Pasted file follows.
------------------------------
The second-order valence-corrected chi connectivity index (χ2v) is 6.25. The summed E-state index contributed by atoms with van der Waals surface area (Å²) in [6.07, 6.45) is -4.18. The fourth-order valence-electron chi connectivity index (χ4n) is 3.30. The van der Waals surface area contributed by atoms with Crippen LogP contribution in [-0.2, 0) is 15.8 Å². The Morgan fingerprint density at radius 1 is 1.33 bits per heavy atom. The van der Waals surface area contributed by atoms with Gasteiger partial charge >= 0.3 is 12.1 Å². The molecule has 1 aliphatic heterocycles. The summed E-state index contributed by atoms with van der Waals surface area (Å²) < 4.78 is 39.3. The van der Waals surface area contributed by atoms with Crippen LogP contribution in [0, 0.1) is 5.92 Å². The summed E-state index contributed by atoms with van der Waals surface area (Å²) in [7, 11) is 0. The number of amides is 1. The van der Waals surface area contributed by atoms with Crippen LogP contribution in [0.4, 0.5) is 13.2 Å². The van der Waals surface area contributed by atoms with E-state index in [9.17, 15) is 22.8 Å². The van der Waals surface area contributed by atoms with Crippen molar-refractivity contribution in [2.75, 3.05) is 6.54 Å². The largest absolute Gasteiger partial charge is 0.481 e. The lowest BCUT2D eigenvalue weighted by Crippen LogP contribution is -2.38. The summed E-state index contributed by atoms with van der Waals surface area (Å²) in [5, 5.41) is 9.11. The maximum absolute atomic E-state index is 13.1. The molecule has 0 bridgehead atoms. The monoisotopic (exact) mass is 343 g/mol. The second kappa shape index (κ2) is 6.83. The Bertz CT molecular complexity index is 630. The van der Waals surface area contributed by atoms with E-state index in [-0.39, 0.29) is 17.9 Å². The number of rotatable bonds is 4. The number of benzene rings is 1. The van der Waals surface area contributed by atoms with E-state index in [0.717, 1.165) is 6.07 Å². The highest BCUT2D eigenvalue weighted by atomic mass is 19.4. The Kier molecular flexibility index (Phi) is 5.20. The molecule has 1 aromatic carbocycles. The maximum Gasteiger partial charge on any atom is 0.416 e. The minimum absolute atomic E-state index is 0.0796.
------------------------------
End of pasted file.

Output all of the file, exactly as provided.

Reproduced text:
The second-order valence-corrected chi connectivity index (χ2v) is 6.25. The summed E-state index contributed by atoms with van der Waals surface area (Å²) in [6.07, 6.45) is -4.18. The fourth-order valence-electron chi connectivity index (χ4n) is 3.30. The van der Waals surface area contributed by atoms with Crippen LogP contribution in [-0.2, 0) is 15.8 Å². The Morgan fingerprint density at radius 1 is 1.33 bits per heavy atom. The van der Waals surface area contributed by atoms with Gasteiger partial charge >= 0.3 is 12.1 Å². The molecule has 1 aliphatic heterocycles. The summed E-state index contributed by atoms with van der Waals surface area (Å²) < 4.78 is 39.3. The van der Waals surface area contributed by atoms with Crippen LogP contribution in [0, 0.1) is 5.92 Å². The summed E-state index contributed by atoms with van der Waals surface area (Å²) in [7, 11) is 0. The number of amides is 1. The van der Waals surface area contributed by atoms with Crippen LogP contribution in [0.4, 0.5) is 13.2 Å². The van der Waals surface area contributed by atoms with E-state index in [9.17, 15) is 22.8 Å². The van der Waals surface area contributed by atoms with Crippen molar-refractivity contribution in [2.75, 3.05) is 6.54 Å². The largest absolute Gasteiger partial charge is 0.481 e. The lowest BCUT2D eigenvalue weighted by Crippen LogP contribution is -2.38. The summed E-state index contributed by atoms with van der Waals surface area (Å²) in [5, 5.41) is 9.11. The maximum absolute atomic E-state index is 13.1. The molecule has 0 bridgehead atoms. The monoisotopic (exact) mass is 343 g/mol. The second kappa shape index (κ2) is 6.83. The Bertz CT molecular complexity index is 630. The van der Waals surface area contributed by atoms with E-state index in [-0.39, 0.29) is 17.9 Å². The number of rotatable bonds is 4. The number of benzene rings is 1. The van der Waals surface area contributed by atoms with E-state index in [0.717, 1.165) is 6.07 Å². The highest BCUT2D eigenvalue weighted by atomic mass is 19.4. The Kier molecular flexibility index (Phi) is 5.20. The molecule has 1 aromatic carbocycles. The maximum Gasteiger partial charge on any atom is 0.416 e. The minimum absolute atomic E-state index is 0.0796.